“Deportation, expulsion, and removal cannot be used to circumvent criminal justice processes, including extradition procedures. Extraordinary rendition, or any other transfer, without due process is prohibited”.

What immediately jumps out from this law is the phrase “extraordinary rendition or any other transfer without due process of law is prohibited”. Since Nigeria is – by treaty – bound by this Instrument, the case of Kanu must be strictly guided by the celebrated precedent set in General Sani Abacha v Gani Fawehinmi, where the Supreme Court held as follows:

‘Where a treaty is enacted into law by the National Assembly as was the case with the African Charter, it becomes binding, and our courts must give effect to it like all other laws falling within the judicial powers of the courts’. Thus, the trial of Kanu is barred by virtue of the provisions of this treaty (the African Charter) and that expressly prohibited extraordinary rendition.

Further, in anticipation that any African State can turn lawless and commit extraordinary rendition (such as in this case), the African Charter’s Instrument known as the ‘Principles and Guidelines on Human and Peoples’ Rights while Countering Terrorism in Africa, (at Part 1(F) provides:

‘States shall provide full and effective reparation to individuals who have suffered violations of their human rights as a result of acts committed in the name of countering terrorism. Full and effective reparation should include restitution, compensation, rehabilitation, satisfaction and guarantees of non-repetition’.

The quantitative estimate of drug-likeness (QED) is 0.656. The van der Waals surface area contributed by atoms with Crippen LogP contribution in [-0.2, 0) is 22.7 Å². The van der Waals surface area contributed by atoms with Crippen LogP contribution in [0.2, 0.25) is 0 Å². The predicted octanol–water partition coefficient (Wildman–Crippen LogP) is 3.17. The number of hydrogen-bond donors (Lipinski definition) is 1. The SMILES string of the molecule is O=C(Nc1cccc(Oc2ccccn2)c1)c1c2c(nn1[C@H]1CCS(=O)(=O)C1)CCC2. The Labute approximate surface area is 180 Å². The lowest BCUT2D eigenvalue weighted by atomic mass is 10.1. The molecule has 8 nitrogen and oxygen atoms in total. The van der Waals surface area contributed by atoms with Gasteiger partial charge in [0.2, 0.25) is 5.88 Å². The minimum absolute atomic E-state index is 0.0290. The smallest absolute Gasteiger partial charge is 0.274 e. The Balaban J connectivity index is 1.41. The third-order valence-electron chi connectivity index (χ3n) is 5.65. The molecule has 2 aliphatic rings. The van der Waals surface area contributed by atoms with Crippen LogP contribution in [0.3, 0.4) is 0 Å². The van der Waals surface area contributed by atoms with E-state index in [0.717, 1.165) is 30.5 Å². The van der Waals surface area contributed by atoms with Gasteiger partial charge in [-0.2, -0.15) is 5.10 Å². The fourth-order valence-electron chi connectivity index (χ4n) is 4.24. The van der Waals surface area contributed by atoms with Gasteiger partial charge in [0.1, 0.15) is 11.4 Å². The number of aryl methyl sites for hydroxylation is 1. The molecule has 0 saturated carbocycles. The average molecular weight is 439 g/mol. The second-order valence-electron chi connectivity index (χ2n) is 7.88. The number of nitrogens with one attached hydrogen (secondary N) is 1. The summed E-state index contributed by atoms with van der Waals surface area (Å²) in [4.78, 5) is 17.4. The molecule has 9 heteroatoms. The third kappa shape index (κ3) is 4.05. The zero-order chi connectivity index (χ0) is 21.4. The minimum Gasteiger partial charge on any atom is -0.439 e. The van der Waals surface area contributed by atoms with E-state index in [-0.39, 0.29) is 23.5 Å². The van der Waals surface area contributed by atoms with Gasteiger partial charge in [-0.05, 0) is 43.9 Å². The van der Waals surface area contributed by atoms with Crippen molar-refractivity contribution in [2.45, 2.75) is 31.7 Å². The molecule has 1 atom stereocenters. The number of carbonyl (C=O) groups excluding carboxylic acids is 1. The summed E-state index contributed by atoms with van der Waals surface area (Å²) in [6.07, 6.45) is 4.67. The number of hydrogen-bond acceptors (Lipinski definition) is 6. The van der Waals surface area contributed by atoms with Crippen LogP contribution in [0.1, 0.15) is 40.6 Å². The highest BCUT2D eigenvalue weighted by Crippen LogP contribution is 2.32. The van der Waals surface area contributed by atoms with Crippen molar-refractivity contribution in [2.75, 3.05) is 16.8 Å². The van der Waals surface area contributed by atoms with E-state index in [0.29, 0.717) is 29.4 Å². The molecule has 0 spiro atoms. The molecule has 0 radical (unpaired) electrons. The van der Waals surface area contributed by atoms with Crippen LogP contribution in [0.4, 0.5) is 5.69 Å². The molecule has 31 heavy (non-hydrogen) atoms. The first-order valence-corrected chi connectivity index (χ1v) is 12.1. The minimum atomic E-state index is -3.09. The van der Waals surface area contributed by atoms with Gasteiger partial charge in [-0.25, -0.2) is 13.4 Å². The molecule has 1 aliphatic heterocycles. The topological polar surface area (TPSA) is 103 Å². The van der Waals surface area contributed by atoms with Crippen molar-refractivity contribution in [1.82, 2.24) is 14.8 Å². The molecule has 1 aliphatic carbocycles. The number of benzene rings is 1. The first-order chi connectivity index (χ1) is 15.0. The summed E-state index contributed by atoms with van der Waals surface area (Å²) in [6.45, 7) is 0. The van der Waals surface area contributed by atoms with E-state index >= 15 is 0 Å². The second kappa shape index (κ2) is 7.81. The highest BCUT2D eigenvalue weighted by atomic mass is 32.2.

In reading these provisions, keep in mind that the Charges leveled against Kanu all bordered on countering terrorism.

And on what constitutes ‘restitution’, the United Nations ‘Basic Principles and Guidelines on the Right to a Remedy and Reparation for Victims of Gross Violations of International Human Rights Law and Serious Violations of International Humanitarian Law’ provides in Part IX (19) that ‘Restitution should restore the victim to the original situation before the gross violations of international human rights law occurred.

Restitution includes restoration of liberty and return to one’s place of residence’ which is Kenya, in the case Kanu. It is beyond argument that Nigeria is, by virtue of being a member of United Nations and ratification of its Instruments thereof, bound by these provisions.

In view of the foregoing, it is a basic precept of the law that a renditioned fugitive suspect can neither be subjected to detention, nor trial in the country that rendition him. The only legal window is to restitution or restore such person to the status quo or return him to the country from which he was renditioned.

It is pertinent to stress the point that extraordinary rendition inherently destroys every prospect for a fair trial in the country that levied the rendition. This was precisely the reason Britain denied Nigeria’s formal application to extradite Umaru Dikko after his aborted rendition.

Therefore, the next best thing for Nigerian authorities to faithfully abide by its extant laws and treaties and free Nnamdi Kanu without waiting for any court order.

Anything to the contrary will be egregious and stigmatize Nigeria as a nation that chooses impunity over rule of law. History teaches that it is such impunity that stokes the palpable tensions that quickly metamorphose into spiraling insecurity that ultimately boomerangs against the State and disquiets the citizenry.

Aloy Ejimakor is a constitutional and human rights lawyer.